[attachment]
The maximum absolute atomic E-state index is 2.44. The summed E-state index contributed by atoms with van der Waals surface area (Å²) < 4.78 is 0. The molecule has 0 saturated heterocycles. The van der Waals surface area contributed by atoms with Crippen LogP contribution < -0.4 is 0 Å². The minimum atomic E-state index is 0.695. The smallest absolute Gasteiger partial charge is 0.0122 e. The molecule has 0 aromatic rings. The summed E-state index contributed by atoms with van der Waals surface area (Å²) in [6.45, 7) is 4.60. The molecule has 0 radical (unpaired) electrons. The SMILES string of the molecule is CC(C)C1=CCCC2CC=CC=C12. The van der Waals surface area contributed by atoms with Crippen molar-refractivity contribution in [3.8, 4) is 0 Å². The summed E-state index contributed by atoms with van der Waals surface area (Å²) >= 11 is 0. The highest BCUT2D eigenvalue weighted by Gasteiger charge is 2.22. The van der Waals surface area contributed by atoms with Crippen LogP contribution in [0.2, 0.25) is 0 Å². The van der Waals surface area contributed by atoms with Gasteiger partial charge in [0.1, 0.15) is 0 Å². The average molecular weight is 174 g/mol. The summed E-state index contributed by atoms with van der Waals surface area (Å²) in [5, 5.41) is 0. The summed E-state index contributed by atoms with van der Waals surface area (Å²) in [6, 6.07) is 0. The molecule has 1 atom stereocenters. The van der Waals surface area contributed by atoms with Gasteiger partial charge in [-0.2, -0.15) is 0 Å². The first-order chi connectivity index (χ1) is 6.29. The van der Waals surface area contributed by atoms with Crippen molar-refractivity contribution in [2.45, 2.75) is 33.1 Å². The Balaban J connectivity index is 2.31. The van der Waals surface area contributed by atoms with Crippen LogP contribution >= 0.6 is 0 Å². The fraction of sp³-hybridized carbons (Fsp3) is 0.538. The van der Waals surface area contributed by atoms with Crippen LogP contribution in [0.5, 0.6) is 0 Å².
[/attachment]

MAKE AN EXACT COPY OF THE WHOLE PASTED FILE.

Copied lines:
The maximum absolute atomic E-state index is 2.44. The summed E-state index contributed by atoms with van der Waals surface area (Å²) < 4.78 is 0. The molecule has 0 saturated heterocycles. The van der Waals surface area contributed by atoms with Crippen LogP contribution < -0.4 is 0 Å². The minimum atomic E-state index is 0.695. The smallest absolute Gasteiger partial charge is 0.0122 e. The molecule has 0 aromatic rings. The summed E-state index contributed by atoms with van der Waals surface area (Å²) in [6.45, 7) is 4.60. The molecule has 0 radical (unpaired) electrons. The SMILES string of the molecule is CC(C)C1=CCCC2CC=CC=C12. The van der Waals surface area contributed by atoms with Crippen molar-refractivity contribution in [3.8, 4) is 0 Å². The summed E-state index contributed by atoms with van der Waals surface area (Å²) >= 11 is 0. The highest BCUT2D eigenvalue weighted by Gasteiger charge is 2.22. The van der Waals surface area contributed by atoms with Crippen LogP contribution in [0.2, 0.25) is 0 Å². The van der Waals surface area contributed by atoms with Gasteiger partial charge in [0.1, 0.15) is 0 Å². The average molecular weight is 174 g/mol. The summed E-state index contributed by atoms with van der Waals surface area (Å²) in [5, 5.41) is 0. The summed E-state index contributed by atoms with van der Waals surface area (Å²) in [6, 6.07) is 0. The molecule has 1 atom stereocenters. The van der Waals surface area contributed by atoms with Gasteiger partial charge in [-0.2, -0.15) is 0 Å². The first-order chi connectivity index (χ1) is 6.29. The van der Waals surface area contributed by atoms with Crippen molar-refractivity contribution in [2.45, 2.75) is 33.1 Å². The Balaban J connectivity index is 2.31. The van der Waals surface area contributed by atoms with Crippen LogP contribution >= 0.6 is 0 Å². The fraction of sp³-hybridized carbons (Fsp3) is 0.538. The van der Waals surface area contributed by atoms with Crippen LogP contribution in [0.5, 0.6) is 0 Å².